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Culture & People


The architecture of Bosnia & Herzegovina is largely influenced by four major periods where political and social changes influenced the creation of distinct cultural and architectural habits of the population. Each period made its influence felt and contributed to a greater diversity of cultures and architectural language in this region.These periods are the Medieval Period, the Ottoman Period, the Austro-Hungarian Period and the Communist Period.


Bosnia & Herzegovina has a rich literature, including poets such as Antun Branko Šimi?, Aleksa Šanti?, Jovan Du?i? and Mak Dizdar and writers such as Ivo Andri?, Meša Selimovi?, Branko ?opi?, Miljenko Jergovi?, Isak Samokovlija, Abdulah Sidran, Petar Ko?i? and Nedžad Ibrišimovi?. The National Theater was founded 1919 in Sarajevo and its first director was famous drama-play writer Branislav Nuši?. Magazines such as Novi Plamen, Most and Sarajevske biljeznice are some of the more prominent publications covering cultural and literary themes.

Visual Arts

The visual arts in Bosnia & Herzegovina were always evolving and ranged from the original medieval tombstones (stecak) to paintings in Kotromani? court. However, only with the arrival of Austro-Hungarians did the painting renaissance in Bosnia really begin to flourish. The first educated artists from Europeean academies appeared with the beginning of 20th century. Among those are: Gabrijel Jurki?, Petar Tiješi?, Karlo Miji?, Špiro Bocari?, Petar Šain, ?oko Mazali?, Roman Petrovi? and Lazar Drlja?a. Later such artists such as: Ismet Mujezinovi?, Vojo Dimitrijevi?, Ivo Šeremet, Mica Todorovi? and others came to rise. After World War II artists like: Virgilije Nevjesti?, Bekir Misirli?, Ljubo Lah, Meha Sefi?, Franjo Likar, Mersad Berber, Ibrahim Ljubovi?, Dževad Hozo, Affan Rami?, Safet Zec, Ismar Mujezinovi?, Mehmed Zaimovi? rose in popularity. Ars Aevi a museum of contemporary art that includes works by renowned world artists was founded in Sarajevo.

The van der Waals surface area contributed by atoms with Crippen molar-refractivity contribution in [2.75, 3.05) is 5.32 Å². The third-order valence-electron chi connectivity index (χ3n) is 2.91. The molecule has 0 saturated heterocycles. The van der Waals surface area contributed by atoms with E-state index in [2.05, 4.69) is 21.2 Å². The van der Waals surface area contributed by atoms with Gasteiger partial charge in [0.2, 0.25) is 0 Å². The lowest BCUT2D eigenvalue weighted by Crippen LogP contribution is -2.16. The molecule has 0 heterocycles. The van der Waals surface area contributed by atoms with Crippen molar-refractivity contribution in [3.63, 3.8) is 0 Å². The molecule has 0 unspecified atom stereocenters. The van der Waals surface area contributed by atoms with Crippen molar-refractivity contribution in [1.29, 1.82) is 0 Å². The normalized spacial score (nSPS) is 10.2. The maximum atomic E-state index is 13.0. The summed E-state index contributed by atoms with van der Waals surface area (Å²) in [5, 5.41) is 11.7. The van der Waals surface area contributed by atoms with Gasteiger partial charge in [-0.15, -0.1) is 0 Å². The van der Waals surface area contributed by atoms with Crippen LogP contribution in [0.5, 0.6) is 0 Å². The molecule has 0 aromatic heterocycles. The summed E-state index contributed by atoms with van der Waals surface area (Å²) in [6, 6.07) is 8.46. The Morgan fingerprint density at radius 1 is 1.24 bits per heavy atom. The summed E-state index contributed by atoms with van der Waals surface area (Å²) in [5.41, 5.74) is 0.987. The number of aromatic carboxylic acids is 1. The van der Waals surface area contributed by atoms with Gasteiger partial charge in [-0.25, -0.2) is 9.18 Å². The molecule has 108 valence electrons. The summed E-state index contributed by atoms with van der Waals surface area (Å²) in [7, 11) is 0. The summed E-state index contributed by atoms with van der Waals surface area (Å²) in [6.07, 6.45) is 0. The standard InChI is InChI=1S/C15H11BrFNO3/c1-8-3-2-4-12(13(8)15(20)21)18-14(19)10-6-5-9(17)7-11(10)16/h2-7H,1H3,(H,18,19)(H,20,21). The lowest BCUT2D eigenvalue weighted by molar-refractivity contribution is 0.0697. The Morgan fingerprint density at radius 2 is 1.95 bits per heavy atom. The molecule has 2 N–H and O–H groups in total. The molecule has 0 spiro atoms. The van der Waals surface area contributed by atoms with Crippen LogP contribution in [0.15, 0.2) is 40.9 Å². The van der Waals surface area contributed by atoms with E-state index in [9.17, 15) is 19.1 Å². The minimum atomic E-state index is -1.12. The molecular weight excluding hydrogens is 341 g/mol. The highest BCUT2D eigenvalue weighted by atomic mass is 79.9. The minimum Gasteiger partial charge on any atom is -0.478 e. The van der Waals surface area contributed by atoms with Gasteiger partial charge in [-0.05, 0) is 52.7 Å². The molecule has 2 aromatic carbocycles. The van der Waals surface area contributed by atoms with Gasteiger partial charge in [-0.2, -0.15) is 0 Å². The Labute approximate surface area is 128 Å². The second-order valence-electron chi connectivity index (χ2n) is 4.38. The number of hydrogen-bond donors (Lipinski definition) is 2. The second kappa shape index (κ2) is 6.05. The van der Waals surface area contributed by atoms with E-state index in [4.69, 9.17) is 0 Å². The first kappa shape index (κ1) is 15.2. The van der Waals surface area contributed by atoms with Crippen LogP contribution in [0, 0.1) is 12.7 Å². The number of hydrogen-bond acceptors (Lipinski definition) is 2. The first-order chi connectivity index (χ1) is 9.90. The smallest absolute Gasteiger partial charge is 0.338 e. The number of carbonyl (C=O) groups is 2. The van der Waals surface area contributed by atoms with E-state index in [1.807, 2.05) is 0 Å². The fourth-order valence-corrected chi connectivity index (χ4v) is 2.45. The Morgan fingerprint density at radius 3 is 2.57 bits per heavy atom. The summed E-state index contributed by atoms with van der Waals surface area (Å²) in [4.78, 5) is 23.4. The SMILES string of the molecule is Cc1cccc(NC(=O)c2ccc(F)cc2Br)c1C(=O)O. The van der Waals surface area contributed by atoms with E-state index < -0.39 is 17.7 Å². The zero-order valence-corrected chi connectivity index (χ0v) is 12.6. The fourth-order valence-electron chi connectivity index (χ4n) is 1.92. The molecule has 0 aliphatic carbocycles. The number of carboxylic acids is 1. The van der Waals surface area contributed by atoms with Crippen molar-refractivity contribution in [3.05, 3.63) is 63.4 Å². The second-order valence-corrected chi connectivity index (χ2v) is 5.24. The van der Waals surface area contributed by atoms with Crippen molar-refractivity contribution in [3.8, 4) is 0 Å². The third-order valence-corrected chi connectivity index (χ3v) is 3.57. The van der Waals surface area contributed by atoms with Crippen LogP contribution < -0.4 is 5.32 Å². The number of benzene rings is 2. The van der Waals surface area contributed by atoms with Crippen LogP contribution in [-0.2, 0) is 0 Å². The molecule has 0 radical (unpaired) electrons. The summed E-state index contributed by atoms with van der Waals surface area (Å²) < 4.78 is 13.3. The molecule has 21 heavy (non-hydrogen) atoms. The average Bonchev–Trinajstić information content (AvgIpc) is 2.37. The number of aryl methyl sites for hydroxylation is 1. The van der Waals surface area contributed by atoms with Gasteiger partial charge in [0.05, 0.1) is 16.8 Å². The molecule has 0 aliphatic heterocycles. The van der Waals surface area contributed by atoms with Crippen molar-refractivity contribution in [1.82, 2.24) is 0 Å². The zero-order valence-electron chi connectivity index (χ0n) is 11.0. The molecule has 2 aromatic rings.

Traditional Bosnian & Herzogovinian songs are ganga, rera, and from Ottoman era the most popular is sevdalinka. Sevdalinka is a kind of emotional, melancholic folk song that often describes sad subjects such as love and loss, the death of a dear person or heartbreak. Sevdalinkas were traditionally performed with a saz, a Turkish string instrument, which was later replaced by the accordion. However the more modern arrangement, to the derision of some purists, is typically a vocalist accompanied by the accordion along with snare drums, upright bass, guitars, clarinets and violins. Sevdalinkas are unique to Bosnia & Herzegovina as they are not only a mix of Turkish and Bosnian music, especially Muslim religious melodies called ilahije, but also Sephardic Jewish songs. Example of songs mixing all three influences are "Kad ja po?oh na Benbašu", the unofficial anthem of the city of Sarajevo, and "Kraj Tanana Sadrvana".

Though not as common as it once was, traditional Sevdalinka singers like Kadir Kurtagi?, Emina Ahmedhodži?, Hasim Muharemovi? and Muhamed Mesanovi?-Hami? are still popular to the extent that their recordings are available.

Pop and Rock music has a tradition here as well, with the more famous musicians including Goran Bregovi?, Davorin Popovi?, Kemal Monteno, Zdravko ?oli?, Johnny Štuli?, Edo Maajka, Dino Merlin and Tomo Mili?evi?. Also, it would be unfair not to mention some of the talented composers such as ?or?e Novkovi?, Esad Arnautali?, Kornelije Kova?, and many pop and rock bands, e.g. Bijelo Dugme, Indexi, Zabranjeno Pušenje, who were among the leading ones in the former Yugoslavia. Bosnia is home to the composer Dušan Šesti?, the creator of the current national anthem of Bosnia & Herzegovina and father of singer Marija Šesti?, and pianist Sasha Toperich.